State decides LDC won't house developmentally disabled after all

Dana Heupel

An advocate for closing state institutions applauded an announcement this week that four new 10-bed units at the former Lincoln Developmental Center will not be opened for developmentally disabled residents.

“This is a hopeful first step,” said Don Moss, executive director of United Cerebral Palsy of Illinois. “We’ve been fighting long and hard for the downsizing and elimination of institutions in our state.”

Placing developmentally disabled residents in a state institution, even a small one such as Lincoln Estates, “is just counter to the direction of services for people with disabilities,” Moss said. He said he and other advocates would prefer to see them housed in community settings.

Grace Hou, assistant secretary for the Illinois Department of Human Services, told a group of disabled protesters in Chicago on Tuesday that Gov. Rod Blagojevich had decided against opening the units, known as Lincoln Estates, for developmentally disabled residents.

Moss said he is pleased to see Blagojevich “resist the pressures from state employee unions and a handful of parents” to continue to place developmentally disabled individuals in institutions. He said even the most severely disabled individuals are better served in community settings, at a lower cost than in an institution.

Anders Lindall, a spokesman for the American Federation of State, County and Municipal Employees, said Thursday that officials from the largest state-worker union had heard nothing specific from the administration.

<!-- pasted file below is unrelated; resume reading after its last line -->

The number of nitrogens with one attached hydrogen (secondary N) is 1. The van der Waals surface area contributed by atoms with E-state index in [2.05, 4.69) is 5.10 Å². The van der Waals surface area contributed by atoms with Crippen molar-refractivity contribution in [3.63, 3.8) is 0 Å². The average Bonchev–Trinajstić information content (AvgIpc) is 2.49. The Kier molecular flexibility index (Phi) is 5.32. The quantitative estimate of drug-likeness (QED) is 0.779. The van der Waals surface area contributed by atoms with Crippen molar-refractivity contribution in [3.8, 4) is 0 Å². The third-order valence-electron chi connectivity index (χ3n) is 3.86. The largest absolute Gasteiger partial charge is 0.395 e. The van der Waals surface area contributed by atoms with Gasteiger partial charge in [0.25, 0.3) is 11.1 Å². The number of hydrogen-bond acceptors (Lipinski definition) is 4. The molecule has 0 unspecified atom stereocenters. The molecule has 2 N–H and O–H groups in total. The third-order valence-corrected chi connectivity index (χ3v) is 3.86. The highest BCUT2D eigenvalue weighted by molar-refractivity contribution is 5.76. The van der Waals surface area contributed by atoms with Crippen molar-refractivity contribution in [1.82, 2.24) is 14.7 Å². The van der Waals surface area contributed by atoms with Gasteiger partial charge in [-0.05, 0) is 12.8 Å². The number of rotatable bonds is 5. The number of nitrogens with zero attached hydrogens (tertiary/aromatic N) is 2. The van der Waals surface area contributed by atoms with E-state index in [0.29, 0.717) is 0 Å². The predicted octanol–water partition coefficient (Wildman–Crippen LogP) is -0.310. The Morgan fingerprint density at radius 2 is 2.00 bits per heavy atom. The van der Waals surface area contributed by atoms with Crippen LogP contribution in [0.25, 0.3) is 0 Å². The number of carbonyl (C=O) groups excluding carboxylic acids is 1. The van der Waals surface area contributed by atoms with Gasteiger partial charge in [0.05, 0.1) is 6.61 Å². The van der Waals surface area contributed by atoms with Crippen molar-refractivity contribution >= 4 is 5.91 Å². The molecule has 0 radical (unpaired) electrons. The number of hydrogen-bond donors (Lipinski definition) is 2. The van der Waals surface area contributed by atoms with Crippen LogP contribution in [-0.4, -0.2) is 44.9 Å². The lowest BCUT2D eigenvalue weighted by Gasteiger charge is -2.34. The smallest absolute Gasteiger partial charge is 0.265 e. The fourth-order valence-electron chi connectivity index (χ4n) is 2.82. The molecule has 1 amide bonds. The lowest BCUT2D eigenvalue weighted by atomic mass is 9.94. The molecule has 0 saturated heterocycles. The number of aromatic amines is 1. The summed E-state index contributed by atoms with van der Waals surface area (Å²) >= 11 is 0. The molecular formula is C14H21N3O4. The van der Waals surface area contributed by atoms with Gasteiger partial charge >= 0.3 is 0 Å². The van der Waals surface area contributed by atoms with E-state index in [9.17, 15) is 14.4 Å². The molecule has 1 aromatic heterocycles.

“Obviously, we believe that intensive services for the developmentally disabled should be available in Lincoln and that the Lincoln Estates project is a way to provide those services in a state-operated setting that is integrated into the community,” Lindall said.

He said Lincoln Estates was the result of “a long collaborative planning process that resulted in an exciting plan to provide those services.”

Sen. Larry Bomke, R-Springfield, whose district includes the former LDC site, has advocated for opening the buildings to the developmentally disabled. He was a member of the 22-person task force Blagojevich appointed to recommend what to do with the site after LDC was closed in 2002 in the wake of reports of patient abuse.

“We met two years for nothing, I guess,” Bomke said Friday about the task force, which recommended constructing the four 10-bed units.

He said a DHS official had assured him several months ago that the units would serve developmentally disabled residents.

“A month from now, they might change their minds again,” Bomke said.

He said he believes many former residents of LDC can be placed in community settings, but some with severe disabilities or behavior problems may be better served in state facilities.

“It’s not one size fits all,” Bomke said.

Tom Green, a DHS spokesman, said Thursday that DHS has not decided what it will do with Lincoln Estates.

“We’re still looking at options for using the new buildings that were built there,” Green said.

In Blagojevich’s first campaign in 2002, he pledged to reopen LDC in some form. He has since backed off that promise after pressure from advocacy groups.

Dana Heupel can be reached at (217) 788-1518 or dana.heupel@sj-r.com.